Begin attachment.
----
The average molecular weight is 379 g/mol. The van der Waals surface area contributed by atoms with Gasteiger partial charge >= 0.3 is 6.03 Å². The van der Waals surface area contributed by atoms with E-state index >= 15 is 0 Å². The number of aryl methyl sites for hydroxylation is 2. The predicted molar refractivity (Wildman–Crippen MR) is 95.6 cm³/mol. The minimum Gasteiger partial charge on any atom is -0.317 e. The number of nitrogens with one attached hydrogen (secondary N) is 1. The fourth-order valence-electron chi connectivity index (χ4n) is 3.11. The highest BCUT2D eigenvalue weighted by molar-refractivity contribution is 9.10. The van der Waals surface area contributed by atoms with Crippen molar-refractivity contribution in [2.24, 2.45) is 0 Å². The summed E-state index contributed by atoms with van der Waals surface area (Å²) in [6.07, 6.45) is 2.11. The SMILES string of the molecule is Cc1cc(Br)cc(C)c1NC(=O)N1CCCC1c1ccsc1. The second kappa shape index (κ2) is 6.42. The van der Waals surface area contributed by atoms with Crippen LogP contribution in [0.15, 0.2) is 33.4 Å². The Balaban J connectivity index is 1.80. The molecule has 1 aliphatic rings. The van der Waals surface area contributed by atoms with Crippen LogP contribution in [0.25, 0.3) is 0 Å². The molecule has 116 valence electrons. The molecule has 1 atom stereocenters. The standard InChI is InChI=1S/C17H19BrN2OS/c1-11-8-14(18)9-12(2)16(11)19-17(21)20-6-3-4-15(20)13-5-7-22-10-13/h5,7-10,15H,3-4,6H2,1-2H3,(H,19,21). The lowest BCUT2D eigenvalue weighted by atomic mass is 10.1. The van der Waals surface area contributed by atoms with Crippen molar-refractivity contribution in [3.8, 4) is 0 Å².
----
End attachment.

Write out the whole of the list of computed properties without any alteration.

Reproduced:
The average molecular weight is 379 g/mol. The van der Waals surface area contributed by atoms with Gasteiger partial charge >= 0.3 is 6.03 Å². The van der Waals surface area contributed by atoms with E-state index >= 15 is 0 Å². The number of aryl methyl sites for hydroxylation is 2. The predicted molar refractivity (Wildman–Crippen MR) is 95.6 cm³/mol. The minimum Gasteiger partial charge on any atom is -0.317 e. The number of nitrogens with one attached hydrogen (secondary N) is 1. The fourth-order valence-electron chi connectivity index (χ4n) is 3.11. The highest BCUT2D eigenvalue weighted by molar-refractivity contribution is 9.10. The van der Waals surface area contributed by atoms with Crippen molar-refractivity contribution in [2.24, 2.45) is 0 Å². The summed E-state index contributed by atoms with van der Waals surface area (Å²) in [6.07, 6.45) is 2.11. The SMILES string of the molecule is Cc1cc(Br)cc(C)c1NC(=O)N1CCCC1c1ccsc1. The second kappa shape index (κ2) is 6.42. The van der Waals surface area contributed by atoms with Crippen LogP contribution in [0.15, 0.2) is 33.4 Å². The Balaban J connectivity index is 1.80. The molecule has 1 aliphatic rings. The van der Waals surface area contributed by atoms with Crippen LogP contribution in [0.25, 0.3) is 0 Å². The molecule has 116 valence electrons. The molecule has 1 atom stereocenters. The standard InChI is InChI=1S/C17H19BrN2OS/c1-11-8-14(18)9-12(2)16(11)19-17(21)20-6-3-4-15(20)13-5-7-22-10-13/h5,7-10,15H,3-4,6H2,1-2H3,(H,19,21). The lowest BCUT2D eigenvalue weighted by atomic mass is 10.1. The van der Waals surface area contributed by atoms with Crippen molar-refractivity contribution in [3.8, 4) is 0 Å².